China's porn obsession not just a coverup for political repression

The thing that stinks - to Western noses - about this whole Green Dam story is the idea that China wants to go to all this trouble, to the point of having a serious showdown with the U.S.

The thing that stinks - to Western noses - about this whole Green Dam story is the idea that China wants to go to all this trouble, to the point of having a serious showdown with the U.S. over it, over porn. I mean, porn ... if people want it, they'll get it. And who cares if they want it, really? So you think, this is really about political repression, about imprisoning dissidents, that sort of thing.

But then you read this New York Times article and realize, for the Chinese government there really is no difference. Political dissent and pornography are two sides of the same coin -- negative forces that disrupt "wholesome society." That's why the same ministry deals with pornography and political speech.

The same public security agencies charged with fighting pornography are responsible for suppressing illegal political activity, said Nicholas Bequelin, a researcher in Hong Kong for Human Rights Watch. The government’s statistics for seizures of illegal publications tend to include both pornographic and political documents, he noted. “The two are closely associated,” Mr. Bequelin said. “These campaigns work hand in hand.”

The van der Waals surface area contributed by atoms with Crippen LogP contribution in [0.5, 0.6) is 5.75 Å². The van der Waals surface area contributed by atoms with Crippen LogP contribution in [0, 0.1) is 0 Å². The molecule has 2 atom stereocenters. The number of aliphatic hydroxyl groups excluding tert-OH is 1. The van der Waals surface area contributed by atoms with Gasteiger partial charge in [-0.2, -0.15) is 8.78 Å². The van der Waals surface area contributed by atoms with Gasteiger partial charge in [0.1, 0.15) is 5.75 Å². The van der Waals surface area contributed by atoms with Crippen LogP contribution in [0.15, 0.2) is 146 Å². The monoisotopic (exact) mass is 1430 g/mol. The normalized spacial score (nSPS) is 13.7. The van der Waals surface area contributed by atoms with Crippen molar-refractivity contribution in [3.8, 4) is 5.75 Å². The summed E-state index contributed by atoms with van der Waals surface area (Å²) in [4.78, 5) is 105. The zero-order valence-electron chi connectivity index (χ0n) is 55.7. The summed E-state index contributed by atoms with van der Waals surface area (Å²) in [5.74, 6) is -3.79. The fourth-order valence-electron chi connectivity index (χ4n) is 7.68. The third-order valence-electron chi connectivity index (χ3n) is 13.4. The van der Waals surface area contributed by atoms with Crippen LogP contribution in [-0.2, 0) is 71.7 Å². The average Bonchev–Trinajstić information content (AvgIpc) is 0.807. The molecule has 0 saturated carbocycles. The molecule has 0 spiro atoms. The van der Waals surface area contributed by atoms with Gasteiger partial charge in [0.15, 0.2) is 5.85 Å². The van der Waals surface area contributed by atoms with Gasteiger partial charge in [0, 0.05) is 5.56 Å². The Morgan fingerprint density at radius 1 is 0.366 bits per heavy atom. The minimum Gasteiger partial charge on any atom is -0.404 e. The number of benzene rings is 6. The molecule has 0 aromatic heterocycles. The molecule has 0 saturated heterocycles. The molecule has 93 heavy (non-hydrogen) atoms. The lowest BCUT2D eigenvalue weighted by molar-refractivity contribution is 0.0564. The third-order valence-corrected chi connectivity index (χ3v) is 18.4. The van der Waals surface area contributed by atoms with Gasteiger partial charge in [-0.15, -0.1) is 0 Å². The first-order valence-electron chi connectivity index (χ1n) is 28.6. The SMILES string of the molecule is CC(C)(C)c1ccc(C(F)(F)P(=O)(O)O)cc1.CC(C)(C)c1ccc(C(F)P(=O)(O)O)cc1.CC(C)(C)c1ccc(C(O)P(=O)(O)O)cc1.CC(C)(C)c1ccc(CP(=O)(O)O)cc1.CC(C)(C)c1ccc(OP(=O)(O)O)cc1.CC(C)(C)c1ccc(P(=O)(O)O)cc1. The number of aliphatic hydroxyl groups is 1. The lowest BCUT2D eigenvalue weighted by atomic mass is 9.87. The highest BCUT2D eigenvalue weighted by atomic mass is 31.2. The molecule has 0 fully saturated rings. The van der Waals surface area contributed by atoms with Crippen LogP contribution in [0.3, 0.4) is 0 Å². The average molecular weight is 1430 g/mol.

That's why Green Dam is so attractive -- it blocks porn and political speech. It's not that the porn filter is a sham. It's actually really important to the Chinese. Hence, the recent crackdown on Google, which even included a televised, manipulated demo of Google's evil.

CCTV, the state-owned television monopoly, broadcast an interview in which the announcer typed the word “son” into a Google search engine and was dismayed that one of the search terms suggested in Chinese was an “abnormal relationship between son and mother.”

Google’s software makes it possible to analyze the frequency and source of search terms. In a check on Thursday, Google’s Web site showed that no one had entered the phrase “abnormal relationship between son and mother” in Chinese for months until it suddenly became a popular phrase entered only in Beijing in the days before the show, making it more likely that it would pop up as a suggested search term.

And the Chinese apparently have a broad definition of porn, as the Health Ministry announced restrictions on access to health reports on sexual subjects. It's $4,400 per violation with criminal sancation for repeat researchers.

As noted, hand in hand with the porn crackdown, is a speech crackdown:

Liu Xiaobo, one of China’s best-known dissidents, was formally arrested Tuesday on suspicion of subversion, six months after he was detained for joining other intellectuals in signing a document calling for democracy. This month, the authorities refused to renew the licenses of more than a dozen lawyers after they agreed to represent clients in human rights cases.

So what's going on? One theory is that authorities are concerned by what's going on Iran. Maybe. Who knows.